Board CEO: no evidence to support abuse allegations

The CEO of the Keewatin Regional Health Board says he doesn’t expect to find any evidence to support complaints that staff subjected patients to physical abuse, verbal abuse, force-feeding and neglect.


IQALUIT — The official investigating 15 allegations of abuse and neglect at a Rankin Inlet group home for adults told Nunatsiaq News this week that he doesn’t expect to find any evidence to support the allegations.

Dr. Keith Best, a certified health investigator who is also the chief executive officer of the Keewatin Regional Health Board, is carrying out a formal investigation into a complaint filed by a former employee of the group home, Bob Vibert.

Vibert made 15 allegations of abuse and neglect, which he said he witnessed while he was employed at the group home from July to October this year.

Vibert told Nunatsiaq News that he saw staff yelling at residents, neglecting them, force-feeding them at meals and, in one instance, pulling a chair out from under a resident to get him to move.

“There was a total lack of patience, a total disregard for the patient,” Vibert said. “I’ve never seen such an abusive situation. It makes me sick to think about it.”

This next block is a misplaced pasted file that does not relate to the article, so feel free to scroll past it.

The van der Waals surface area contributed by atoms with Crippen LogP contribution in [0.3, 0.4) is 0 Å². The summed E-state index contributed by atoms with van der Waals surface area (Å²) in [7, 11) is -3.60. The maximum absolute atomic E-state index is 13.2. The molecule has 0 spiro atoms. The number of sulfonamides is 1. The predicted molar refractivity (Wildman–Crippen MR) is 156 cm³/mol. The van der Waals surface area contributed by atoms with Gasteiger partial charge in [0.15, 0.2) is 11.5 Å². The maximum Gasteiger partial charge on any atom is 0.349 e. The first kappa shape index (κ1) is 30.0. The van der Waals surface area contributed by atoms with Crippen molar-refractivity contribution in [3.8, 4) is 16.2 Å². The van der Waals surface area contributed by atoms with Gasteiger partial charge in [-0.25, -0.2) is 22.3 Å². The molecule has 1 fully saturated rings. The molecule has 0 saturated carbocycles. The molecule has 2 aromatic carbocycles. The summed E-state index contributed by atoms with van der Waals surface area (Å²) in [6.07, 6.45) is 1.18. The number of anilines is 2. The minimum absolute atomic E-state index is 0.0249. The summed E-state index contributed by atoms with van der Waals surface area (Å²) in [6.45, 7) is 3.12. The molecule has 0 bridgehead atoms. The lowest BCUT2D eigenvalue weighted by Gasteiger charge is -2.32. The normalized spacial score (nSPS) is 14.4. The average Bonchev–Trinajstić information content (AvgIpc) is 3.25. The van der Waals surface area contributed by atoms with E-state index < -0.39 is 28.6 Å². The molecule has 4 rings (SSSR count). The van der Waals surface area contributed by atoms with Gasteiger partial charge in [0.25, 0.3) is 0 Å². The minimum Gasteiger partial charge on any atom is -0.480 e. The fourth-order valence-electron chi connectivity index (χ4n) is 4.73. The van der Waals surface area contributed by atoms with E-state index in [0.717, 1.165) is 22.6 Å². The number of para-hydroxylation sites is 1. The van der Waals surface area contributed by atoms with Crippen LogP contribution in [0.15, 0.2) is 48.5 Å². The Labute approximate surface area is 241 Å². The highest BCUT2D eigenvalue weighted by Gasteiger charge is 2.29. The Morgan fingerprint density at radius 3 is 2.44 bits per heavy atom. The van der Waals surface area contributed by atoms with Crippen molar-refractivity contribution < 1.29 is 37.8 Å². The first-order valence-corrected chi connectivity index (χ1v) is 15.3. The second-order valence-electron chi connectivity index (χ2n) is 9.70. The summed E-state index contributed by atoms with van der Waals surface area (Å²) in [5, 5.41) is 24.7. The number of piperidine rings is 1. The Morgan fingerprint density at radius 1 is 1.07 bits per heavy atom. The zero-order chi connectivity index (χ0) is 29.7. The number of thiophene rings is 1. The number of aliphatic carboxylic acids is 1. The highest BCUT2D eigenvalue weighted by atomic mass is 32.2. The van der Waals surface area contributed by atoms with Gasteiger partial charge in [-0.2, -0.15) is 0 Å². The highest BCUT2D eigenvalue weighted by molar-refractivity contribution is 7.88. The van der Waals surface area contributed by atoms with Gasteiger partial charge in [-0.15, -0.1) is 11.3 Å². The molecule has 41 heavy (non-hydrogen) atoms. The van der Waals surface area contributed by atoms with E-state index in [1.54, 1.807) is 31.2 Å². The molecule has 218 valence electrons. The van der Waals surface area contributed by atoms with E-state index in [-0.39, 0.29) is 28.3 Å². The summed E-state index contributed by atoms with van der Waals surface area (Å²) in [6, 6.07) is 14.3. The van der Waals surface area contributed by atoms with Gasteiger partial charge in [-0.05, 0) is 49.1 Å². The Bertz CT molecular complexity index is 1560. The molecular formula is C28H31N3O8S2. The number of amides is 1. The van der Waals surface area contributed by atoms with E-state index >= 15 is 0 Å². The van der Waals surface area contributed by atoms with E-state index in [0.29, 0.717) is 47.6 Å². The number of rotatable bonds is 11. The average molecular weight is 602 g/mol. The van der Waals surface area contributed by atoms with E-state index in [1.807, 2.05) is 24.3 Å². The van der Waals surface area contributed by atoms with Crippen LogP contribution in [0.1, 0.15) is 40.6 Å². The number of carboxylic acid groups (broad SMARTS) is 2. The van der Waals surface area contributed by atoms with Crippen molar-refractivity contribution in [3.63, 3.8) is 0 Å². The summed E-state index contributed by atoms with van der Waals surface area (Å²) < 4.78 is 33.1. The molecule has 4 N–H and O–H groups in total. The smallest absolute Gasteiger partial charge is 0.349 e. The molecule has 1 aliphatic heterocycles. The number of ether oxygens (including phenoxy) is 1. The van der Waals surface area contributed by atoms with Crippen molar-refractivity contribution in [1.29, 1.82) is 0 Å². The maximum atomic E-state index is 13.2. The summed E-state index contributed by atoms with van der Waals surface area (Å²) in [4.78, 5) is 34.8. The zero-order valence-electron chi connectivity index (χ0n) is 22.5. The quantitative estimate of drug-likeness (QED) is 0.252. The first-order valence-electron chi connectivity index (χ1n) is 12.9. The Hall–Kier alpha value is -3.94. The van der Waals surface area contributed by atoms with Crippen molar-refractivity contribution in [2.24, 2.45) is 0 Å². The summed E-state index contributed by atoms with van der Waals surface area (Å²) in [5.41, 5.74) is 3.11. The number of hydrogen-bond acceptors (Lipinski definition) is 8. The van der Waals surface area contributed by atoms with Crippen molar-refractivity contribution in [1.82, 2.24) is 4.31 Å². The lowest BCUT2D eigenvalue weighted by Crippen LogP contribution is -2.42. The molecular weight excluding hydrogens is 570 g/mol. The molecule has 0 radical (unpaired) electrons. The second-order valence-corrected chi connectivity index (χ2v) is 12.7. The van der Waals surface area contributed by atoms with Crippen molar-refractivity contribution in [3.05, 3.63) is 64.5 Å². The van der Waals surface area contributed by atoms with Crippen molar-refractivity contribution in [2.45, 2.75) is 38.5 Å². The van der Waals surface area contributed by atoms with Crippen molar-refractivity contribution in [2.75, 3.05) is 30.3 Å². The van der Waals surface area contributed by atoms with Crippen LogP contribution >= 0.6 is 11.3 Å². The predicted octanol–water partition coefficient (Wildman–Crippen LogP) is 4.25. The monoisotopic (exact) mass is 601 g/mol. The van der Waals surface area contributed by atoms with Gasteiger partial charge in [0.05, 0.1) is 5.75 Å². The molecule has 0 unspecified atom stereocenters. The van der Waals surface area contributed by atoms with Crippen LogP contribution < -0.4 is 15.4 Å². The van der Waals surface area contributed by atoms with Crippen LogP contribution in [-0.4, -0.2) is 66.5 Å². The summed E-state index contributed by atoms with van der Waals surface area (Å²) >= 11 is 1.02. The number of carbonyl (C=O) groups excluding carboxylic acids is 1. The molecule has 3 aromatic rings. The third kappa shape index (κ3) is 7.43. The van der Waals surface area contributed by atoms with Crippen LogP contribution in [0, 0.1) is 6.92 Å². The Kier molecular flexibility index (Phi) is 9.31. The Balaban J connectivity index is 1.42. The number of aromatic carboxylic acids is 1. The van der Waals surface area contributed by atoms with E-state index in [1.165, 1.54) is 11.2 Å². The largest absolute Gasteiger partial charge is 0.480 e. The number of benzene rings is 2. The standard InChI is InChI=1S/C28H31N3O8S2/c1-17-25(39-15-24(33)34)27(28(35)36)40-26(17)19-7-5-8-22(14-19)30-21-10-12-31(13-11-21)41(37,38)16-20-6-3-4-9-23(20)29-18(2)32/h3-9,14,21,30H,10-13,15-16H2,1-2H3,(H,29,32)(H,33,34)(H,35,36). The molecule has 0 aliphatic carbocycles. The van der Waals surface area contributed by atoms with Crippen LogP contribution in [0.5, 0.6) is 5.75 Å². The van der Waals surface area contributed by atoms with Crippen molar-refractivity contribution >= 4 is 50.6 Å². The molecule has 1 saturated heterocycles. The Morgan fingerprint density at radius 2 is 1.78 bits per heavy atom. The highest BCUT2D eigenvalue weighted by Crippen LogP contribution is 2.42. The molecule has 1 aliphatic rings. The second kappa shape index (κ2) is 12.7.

Vibert who has more than 20 years of experience with the physically and mentally handicapped, said that he was unable to make staff change their approach because of a lack of support from his employer.

Vibert said that his health suffered as a result of the stress.

Vibert said that he knows his credibility is at stake because his complaint pits his version of events against the versions provided by other staff.

“But can you prove it didn’t happen?” Vibert said.

But before even completing his review, Best said that there is “clearly no evidence of physical abuse.”

Best also said that he dealt with Vibert’s allegations on an informal, internal basis shortly after receiving the complaint last month.

“These allegations were addressed, but after the complainant went to the media, I felt it would be helpful to do an investigation,” Best explained.

Best said that he considered Vibert’s file a “nuisance complaint,” reflecting a disagreement between an employee and an employer. He said that couldn’t help wondering why — if Vibert saw what he claims he did — he didn’t try to intervene.

“My question would be [to Vibert], is how come you’re not doing something about it?” Best said.

Vibert had been hired as program director at an Inuit-owned, for-profit company called Kivalliq Consulting, Management and Training Services Ltd., which runs two group homes in Rankin Inlet.

The company was founded in the late 1980s by MLA Jack Anawak’s wife, Caroline Anawak, and employs several of their former foster children. Its present board includes Gloria Anawak and Mary Autut.

The company holds a $1.5 million, renewable, three-year contract with the health board to run these residences.

With no evidence to back up the complaint, Best said that the Keewatin health board would have no reason to take over the untendered contract from its current management.

One of the two group homes managed by Kivalliq Consulting, Management and Training Services serves eight adults, while the other serves children. All residents suffer from a variety of mental and physical handicaps.

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